The Benefits and Pensions Monitor Interview
Benefits and Pensions Monitor's executive editor, Joe Hornyak, recently had an opportunity to discuss real estate with Russell Chaplin, chief investment officer, property, with Aberdeen Asset Management.
Q: What is the mood towards real estate right now in Europe given what is happening there?
A: It continues to be uncertain. That is the best way to describe it. Things are changing on a daily basis so effectively, what we are trying to do is look through that. We do not know the way things are going to turn out, but we know that the properties are still going to be there and people are hunting down real assets for that reason.
Q: Are investors parked on the sidelines waiting to see if all of a sudden there are a bunch of bargains?
A: Perhaps some are. What we have seen in the last couple of years as the markets recovered was that people started to think more broadly about investment in all asset classes and for property that has meant that, certainly for Canadians, there was a tendency to go outside of Canada and it was quite high in 2006. In 2007, it shrank enormously to almost zero in 2008, 2009, and then, in 2010, it came back again.
We are beginning to see that across the globe. Many Canadian plans have taken a strategic decision that they need to invest outside of Canada. However, they are very mindful of the risks that there are at the moment, but they still seem to have made the decision that now is the right time.
There is certainly a tendency for people to wait and see. However, the other side of that is you are seeing some people say if things do turn out badly, then that should create a real opportunity.
What we are trying to do is look through the next two to three years and just really work out where the best places are to invest. A lot of people have avoided markets such as Greece, Spain, and Portugal for the last two or three years, but at some point it will make sense to go back into those markets. It is probably too early now, but they are certainly markets we are monitoring despite everything that is happening.
At the moment, most people in Europe are focused on Germany, France, the Netherlands, and the Nordic markets of Denmark, Sweden, Norway and Finland. These have been the more stable European economies without too many of the current issues and many of the Nordic markets are not in the Eurozone anyway.
However, the bulk of capital in Canada seems to be going to the UK which is interesting. It is being seen as a safe haven outside of the Euro. It is a large liquid market with a wide range of possibilities for people to pick and choose. What that has caused, in some respects, is to raise the pricing to quite high levels. Some of the pricing in central London is back to the levels we saw before the crisis in 2007. It has gone back up very sharply to those levels, which makes you start to wonder whether those are the right prices.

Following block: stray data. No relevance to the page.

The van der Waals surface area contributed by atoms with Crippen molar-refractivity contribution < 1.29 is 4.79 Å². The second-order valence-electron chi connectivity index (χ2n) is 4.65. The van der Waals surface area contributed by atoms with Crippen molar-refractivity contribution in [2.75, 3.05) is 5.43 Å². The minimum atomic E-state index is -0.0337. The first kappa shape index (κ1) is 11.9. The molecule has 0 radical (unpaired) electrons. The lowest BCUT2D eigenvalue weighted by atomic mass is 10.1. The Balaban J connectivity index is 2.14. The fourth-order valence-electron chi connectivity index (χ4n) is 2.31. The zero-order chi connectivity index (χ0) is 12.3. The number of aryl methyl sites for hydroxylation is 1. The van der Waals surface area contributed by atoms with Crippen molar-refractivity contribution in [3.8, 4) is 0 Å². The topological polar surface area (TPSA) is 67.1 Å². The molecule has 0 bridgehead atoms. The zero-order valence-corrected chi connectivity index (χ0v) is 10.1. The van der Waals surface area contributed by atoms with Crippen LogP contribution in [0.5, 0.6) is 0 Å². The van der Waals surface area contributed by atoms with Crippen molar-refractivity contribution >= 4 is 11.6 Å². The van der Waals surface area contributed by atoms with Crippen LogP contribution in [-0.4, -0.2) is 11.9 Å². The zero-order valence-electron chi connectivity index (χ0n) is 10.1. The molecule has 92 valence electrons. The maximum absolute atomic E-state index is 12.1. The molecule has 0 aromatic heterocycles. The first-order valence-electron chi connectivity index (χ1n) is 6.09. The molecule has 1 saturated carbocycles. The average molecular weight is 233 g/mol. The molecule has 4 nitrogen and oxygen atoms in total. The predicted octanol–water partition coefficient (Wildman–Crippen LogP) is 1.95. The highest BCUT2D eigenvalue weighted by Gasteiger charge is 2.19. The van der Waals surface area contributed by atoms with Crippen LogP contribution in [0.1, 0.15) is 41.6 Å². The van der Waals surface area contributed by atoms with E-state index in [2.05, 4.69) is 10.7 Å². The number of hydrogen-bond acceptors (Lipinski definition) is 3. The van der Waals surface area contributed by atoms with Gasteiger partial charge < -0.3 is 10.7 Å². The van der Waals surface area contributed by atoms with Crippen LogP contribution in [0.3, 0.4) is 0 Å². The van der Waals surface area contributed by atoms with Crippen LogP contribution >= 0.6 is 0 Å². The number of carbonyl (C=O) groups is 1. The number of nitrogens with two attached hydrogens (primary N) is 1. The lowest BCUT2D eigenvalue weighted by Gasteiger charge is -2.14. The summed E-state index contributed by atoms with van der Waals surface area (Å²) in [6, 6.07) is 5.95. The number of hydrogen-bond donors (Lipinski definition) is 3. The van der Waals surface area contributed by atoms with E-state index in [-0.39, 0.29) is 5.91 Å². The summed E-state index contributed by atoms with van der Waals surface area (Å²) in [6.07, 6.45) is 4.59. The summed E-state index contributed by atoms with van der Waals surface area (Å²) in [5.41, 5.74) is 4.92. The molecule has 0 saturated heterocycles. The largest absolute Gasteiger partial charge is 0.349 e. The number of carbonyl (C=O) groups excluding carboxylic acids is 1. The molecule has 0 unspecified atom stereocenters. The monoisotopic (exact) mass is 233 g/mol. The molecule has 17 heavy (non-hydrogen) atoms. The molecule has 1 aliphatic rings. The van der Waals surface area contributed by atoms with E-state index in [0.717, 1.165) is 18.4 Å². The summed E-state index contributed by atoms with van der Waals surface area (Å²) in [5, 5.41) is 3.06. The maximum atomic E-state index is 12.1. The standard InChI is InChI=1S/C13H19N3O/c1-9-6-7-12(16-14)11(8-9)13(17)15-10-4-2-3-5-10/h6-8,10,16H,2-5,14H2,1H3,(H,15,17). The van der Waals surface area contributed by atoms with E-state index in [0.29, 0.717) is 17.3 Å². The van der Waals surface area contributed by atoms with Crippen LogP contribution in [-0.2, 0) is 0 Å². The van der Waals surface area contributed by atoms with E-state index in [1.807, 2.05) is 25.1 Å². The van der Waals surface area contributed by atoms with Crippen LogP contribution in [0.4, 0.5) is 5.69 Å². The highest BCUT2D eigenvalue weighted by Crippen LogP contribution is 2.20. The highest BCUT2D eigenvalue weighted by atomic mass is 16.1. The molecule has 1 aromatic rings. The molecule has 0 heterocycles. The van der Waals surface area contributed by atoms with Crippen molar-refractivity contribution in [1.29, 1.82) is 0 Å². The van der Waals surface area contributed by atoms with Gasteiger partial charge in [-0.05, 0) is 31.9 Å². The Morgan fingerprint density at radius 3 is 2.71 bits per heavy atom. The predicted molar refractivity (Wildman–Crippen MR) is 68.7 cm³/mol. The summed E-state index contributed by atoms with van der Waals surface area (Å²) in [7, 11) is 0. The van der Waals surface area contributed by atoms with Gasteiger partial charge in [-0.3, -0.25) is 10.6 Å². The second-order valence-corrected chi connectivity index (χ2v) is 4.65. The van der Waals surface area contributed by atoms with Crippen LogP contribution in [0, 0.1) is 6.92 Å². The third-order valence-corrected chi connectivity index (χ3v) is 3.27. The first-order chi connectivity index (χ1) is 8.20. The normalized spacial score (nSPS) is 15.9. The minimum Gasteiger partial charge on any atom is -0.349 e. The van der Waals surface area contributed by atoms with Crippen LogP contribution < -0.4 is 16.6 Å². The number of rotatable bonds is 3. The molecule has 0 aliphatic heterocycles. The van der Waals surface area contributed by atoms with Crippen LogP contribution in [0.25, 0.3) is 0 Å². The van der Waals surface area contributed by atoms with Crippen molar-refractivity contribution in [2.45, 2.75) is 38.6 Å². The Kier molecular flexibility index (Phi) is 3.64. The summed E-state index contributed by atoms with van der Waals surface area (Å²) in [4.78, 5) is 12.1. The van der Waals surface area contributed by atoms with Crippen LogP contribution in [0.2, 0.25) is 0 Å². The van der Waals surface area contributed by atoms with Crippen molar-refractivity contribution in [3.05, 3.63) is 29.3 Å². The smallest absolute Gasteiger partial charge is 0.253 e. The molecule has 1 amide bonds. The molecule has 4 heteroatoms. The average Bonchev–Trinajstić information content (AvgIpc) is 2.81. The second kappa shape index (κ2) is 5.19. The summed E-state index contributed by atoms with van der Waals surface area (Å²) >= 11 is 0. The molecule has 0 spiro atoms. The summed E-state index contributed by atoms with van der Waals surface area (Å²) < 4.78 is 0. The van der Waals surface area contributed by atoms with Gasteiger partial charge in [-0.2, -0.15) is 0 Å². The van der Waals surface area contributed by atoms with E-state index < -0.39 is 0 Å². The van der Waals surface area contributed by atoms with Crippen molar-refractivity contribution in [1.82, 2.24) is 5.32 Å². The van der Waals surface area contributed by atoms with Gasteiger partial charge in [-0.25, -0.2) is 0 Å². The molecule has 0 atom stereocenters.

The UK economy does not have any secret to it. It has been just as affected as many other markets across the globe, on the demand side in particular. The financial services sector did very well actually in the last couple of years and this has been the primary driver of the central London office market. Now, if you look at the statistics which are out on new employment hires and available positions in the city, it has come right down and that normally is a good indicator of what happens to rental growth afterwards. Things are weakening in the UK following a very strong run.
Q: Real estate investing from places like Canada into Europe has, at least in recent history, been primarily more city focused as opposed to country focused. Is that still true today?
A: When you are looking at global investment, the temptation is always to shrink the problem. The globe is a big place so you come up with a list of 50 cities across the globe, which are the ones people feel comfortable about. They are typically the capital cities in most markets. So, everyone starts to look at investing in the same way and that generates international pricing in those markets.
What we tend to do is to look one or two levels down from those cities and try and identify assets in local markets which are core markets, perfectly acceptable locally for the local institutions and just the kind of markets that would be acceptable locally here in Canada. That is typically where we see more value at the moment.
Obviously, we have to make sure we have people on the ground that understand those markets and do our research thoroughly, but it is not all about the capital cities even though that is where a lot of the money flows to first. The strategy of just deploying to that list of 50 cities does have a very straightforward advantage if you are actually looking to deploy large amounts of capital as this is generally where the large buildings are. It is maybe not the best approach in terms of diversification, but if you want to deploy large amounts of capital, that is where you find the big assets. If you are investing from a distance, then you probably want to try and minimize the number of assets that you are looking at. This advantage is also a potential pitfall.
We have also seen other approaches which include teaming up with local partners and going a little bit further down through the markets and broadening that investible universe from 50 to 200 to 300. That is typically where you see the value. There are things that you can do in those markets whereas cities such as central London and Paris are very highly institutionally invested markets. You can typically do more interesting things outside of those markets.
Q: Is it getting harder to find prime properties in those major centres because pension funds, in some ways, are treating real estate as a substitute for fixed income?
A: Exactly, they are after income because there is no income where they typically get income from ‒ such as cash or bonds. They are looking for something to substitute that. They are looking at prime property across the globe to deliver that income.